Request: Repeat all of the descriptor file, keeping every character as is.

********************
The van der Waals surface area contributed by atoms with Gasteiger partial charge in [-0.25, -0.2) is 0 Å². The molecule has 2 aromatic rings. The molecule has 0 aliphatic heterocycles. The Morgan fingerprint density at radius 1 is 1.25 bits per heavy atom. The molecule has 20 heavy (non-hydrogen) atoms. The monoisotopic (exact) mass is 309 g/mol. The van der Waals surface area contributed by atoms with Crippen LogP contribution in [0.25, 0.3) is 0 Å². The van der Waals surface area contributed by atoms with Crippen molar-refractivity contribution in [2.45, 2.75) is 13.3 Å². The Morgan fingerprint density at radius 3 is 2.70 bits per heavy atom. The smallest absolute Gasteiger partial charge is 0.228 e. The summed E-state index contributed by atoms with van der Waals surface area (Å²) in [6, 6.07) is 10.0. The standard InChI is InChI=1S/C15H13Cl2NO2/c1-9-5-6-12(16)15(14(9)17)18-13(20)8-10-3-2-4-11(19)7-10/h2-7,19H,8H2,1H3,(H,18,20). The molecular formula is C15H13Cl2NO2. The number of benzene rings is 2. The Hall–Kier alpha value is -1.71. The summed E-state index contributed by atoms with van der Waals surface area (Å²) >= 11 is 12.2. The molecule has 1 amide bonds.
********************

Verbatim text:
The van der Waals surface area contributed by atoms with Gasteiger partial charge in [-0.25, -0.2) is 0 Å². The molecule has 2 aromatic rings. The molecule has 0 aliphatic heterocycles. The Morgan fingerprint density at radius 1 is 1.25 bits per heavy atom. The molecule has 20 heavy (non-hydrogen) atoms. The monoisotopic (exact) mass is 309 g/mol. The van der Waals surface area contributed by atoms with Crippen LogP contribution in [0.25, 0.3) is 0 Å². The van der Waals surface area contributed by atoms with Crippen molar-refractivity contribution in [2.45, 2.75) is 13.3 Å². The Morgan fingerprint density at radius 3 is 2.70 bits per heavy atom. The smallest absolute Gasteiger partial charge is 0.228 e. The summed E-state index contributed by atoms with van der Waals surface area (Å²) in [6, 6.07) is 10.0. The standard InChI is InChI=1S/C15H13Cl2NO2/c1-9-5-6-12(16)15(14(9)17)18-13(20)8-10-3-2-4-11(19)7-10/h2-7,19H,8H2,1H3,(H,18,20). The molecular formula is C15H13Cl2NO2. The number of benzene rings is 2. The Hall–Kier alpha value is -1.71. The summed E-state index contributed by atoms with van der Waals surface area (Å²) >= 11 is 12.2. The molecule has 1 amide bonds.